Weight to be Given Evidence
The relative weight to be accorded any relevant factor in a particular case is for the Hearing Officer to decide. St. Louis County v. Security Bonhomme, Inc., 558 S.W.2d 655, 659 (Mo. banc 1977); St. Louis County v. STC, 515 S.W.2d 446, 450 (Mo. 1974); Chicago, Burlington & Quincy Railroad Company v. STC, 436 S.W.2d 650 (Mo. 1968). The Hearing Officer is not bound by any specific method.
Owner’s Opinion of Value
Although an owner is competent to testify regarding the appropriate valuation of the owner’s property, “[w]here the basis for a test as to the reliability of the testimony is not supported by a statement of facts on which it is based, or the basis of fact does not appear to be sufficient, the testimony should be rejected.” Carmel Energy at 783. A taxpayer does not meet his burden if evidence on any essential element of his case leaves the Commission “in the nebulous twilight of speculation, conjecture and surmise.” See, Rossman v. G.G.C. Corp. of Missouri, 596 S.W.2d 469, 471 (Mo. App. 1980).
Board Presumption and Computer-Assisted Presumption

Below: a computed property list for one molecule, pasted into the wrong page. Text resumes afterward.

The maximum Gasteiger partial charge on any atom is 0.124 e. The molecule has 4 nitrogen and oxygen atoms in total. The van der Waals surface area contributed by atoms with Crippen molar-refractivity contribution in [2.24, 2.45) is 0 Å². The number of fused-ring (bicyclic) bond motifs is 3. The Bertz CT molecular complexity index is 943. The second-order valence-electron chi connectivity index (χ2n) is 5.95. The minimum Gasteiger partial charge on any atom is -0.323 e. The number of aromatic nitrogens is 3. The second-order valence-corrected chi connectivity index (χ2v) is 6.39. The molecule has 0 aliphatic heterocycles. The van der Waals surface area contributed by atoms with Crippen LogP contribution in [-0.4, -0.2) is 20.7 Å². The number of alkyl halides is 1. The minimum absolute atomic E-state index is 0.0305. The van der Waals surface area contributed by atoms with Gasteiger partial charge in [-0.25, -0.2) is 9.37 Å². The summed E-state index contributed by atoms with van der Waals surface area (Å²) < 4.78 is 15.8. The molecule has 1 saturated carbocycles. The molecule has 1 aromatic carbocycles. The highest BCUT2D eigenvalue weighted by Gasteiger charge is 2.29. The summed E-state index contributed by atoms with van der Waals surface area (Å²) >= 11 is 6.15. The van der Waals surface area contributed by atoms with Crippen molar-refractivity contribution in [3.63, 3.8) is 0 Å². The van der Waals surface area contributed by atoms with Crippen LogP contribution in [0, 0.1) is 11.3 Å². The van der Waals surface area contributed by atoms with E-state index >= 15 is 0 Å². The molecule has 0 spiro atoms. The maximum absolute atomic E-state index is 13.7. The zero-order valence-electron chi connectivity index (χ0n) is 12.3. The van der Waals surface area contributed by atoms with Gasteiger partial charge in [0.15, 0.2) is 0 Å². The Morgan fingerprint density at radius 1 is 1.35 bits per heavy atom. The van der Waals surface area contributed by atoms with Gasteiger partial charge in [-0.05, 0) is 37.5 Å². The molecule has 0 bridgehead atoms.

There exists a presumption of correct assessment by the Board of Equalization. In charter counties or the City of St. Louis, there exists by statutory mandate a presumption that the Assessor’s original valuation was made by a computer, computer-assisted method or a computer program – the computer-assisted presumption. These two presumptions operate with regard to the parties in different ways. The Board presumption operates in every case to require the taxpayer to present evidence to rebut it. If Respondent is seeking to prove a value different than that set by the Board, then it also would be applicable to the Respondent. The computer-assisted presumption only comes into play if the Board of Equalization lowered the value of the Assessor and Respondent is seeking to sustain the original assessment and it has not been shown that the Assessor’s valuation was not the result of a computer assisted method. The Board valuation is assumed to be an independent valuation. In the present appeal, the Board of Equalization sustained the valuation of the Assessor. Moreover, Respondent advocated a value less than the Board of Equalization value. Consequently, for two separate and independent reasons, the computer-assisted presumption does not come into play in the present appeal.